The lessons of Priory Hall

 

THE PLIGHT of nearly 300 residents of Priory Hall, on Dublin’s northside, must send shivers down the spines of apartment-dwellers throughout the State. They are being forced to evacuate their homes by the High Court and move into a hotel for up to five weeks while urgent remedial works are carried out to deal with serious fire safety risks that should have been put right two years ago.

Developer Tom McFeely, who has had a slew of similar cases elsewhere following the discovery of defects, has undertaken to “work night and day” to remedy the problems afflicting Priory Hall; the one-time Maze hunger-striker has been ordered to surrender his passport by High Court President Mr Justice Nicholas Kearns and to supply the court with a statement of his financial affairs on Friday.

Fires in multi-storey buildings obviously present greater risks to people’s lives compared to ordinary houses. If there are no functioning smoke detection alarms, no fire doors to contain the spread of fire and structural defects that might even facilitate a greater conflagration, it is clear that the dangers are very real indeed.

Such defects may be more widespread now as a result of the “lash it up lads” modus operandithat seemed to apply so liberally during the boom years, with corners being cut and certificates of compliance signed off without inspection of newly-completed buildings before they become people’s homes. The fact that the entire regime of building control has been based on “self-certification” – by architects, engineers, surveyors and even the builders themselves – has undoubtedly facilitated such abuses.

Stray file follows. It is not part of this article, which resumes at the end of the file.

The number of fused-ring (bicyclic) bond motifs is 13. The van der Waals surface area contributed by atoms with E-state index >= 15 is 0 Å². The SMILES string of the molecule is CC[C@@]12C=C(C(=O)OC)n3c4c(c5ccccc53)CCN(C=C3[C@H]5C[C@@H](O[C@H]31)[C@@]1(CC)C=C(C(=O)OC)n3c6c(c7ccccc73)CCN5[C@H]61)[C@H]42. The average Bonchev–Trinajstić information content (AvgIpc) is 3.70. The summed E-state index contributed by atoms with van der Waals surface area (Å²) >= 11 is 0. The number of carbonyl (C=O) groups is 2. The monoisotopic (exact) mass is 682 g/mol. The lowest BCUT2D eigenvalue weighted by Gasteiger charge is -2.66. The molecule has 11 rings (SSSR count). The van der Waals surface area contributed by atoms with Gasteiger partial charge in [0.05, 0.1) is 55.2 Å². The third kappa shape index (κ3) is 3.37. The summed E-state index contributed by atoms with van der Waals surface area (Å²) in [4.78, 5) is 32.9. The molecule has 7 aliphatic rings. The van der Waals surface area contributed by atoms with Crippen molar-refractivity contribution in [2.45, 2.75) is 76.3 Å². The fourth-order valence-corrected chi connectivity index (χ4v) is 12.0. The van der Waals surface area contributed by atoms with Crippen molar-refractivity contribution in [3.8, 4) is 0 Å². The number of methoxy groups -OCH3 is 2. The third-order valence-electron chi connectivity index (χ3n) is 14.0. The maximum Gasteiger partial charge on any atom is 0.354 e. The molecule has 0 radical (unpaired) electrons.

The Building Regulations run to several volumes, with fire safety as a core concern. But despite being backed by “heavy penalties, including fines and imprisonment, for breaches” – in the words of the Department of the Environment – the current regime embodies the same type of “light-touch regulation” that turned the financial sector into a quagmire.

For without inspections by qualified personnel from local authorities, how can breaches be discovered? Yet such inspections were the exception, rather than the rule, during the boom years when there were so many apartment blocks under construction that local authorities – even in Dublin – did not have the resources to check that “self-certified” compliance certificates for new buildings reflected the reality on the ground or were not worth more than the paper they were written on.

With the once white-hot construction industry virtually at a standstill, local authorities can more easily police compliance with the Building Regulations for the relatively few buildings being built.

But they, and the under-employed building inspectorate in the Department of the Environment, should be poring over the backlog of uninspected apartment buildings from the boom years to ensure that others do not suffer the same privations as the residents of Priory Hall.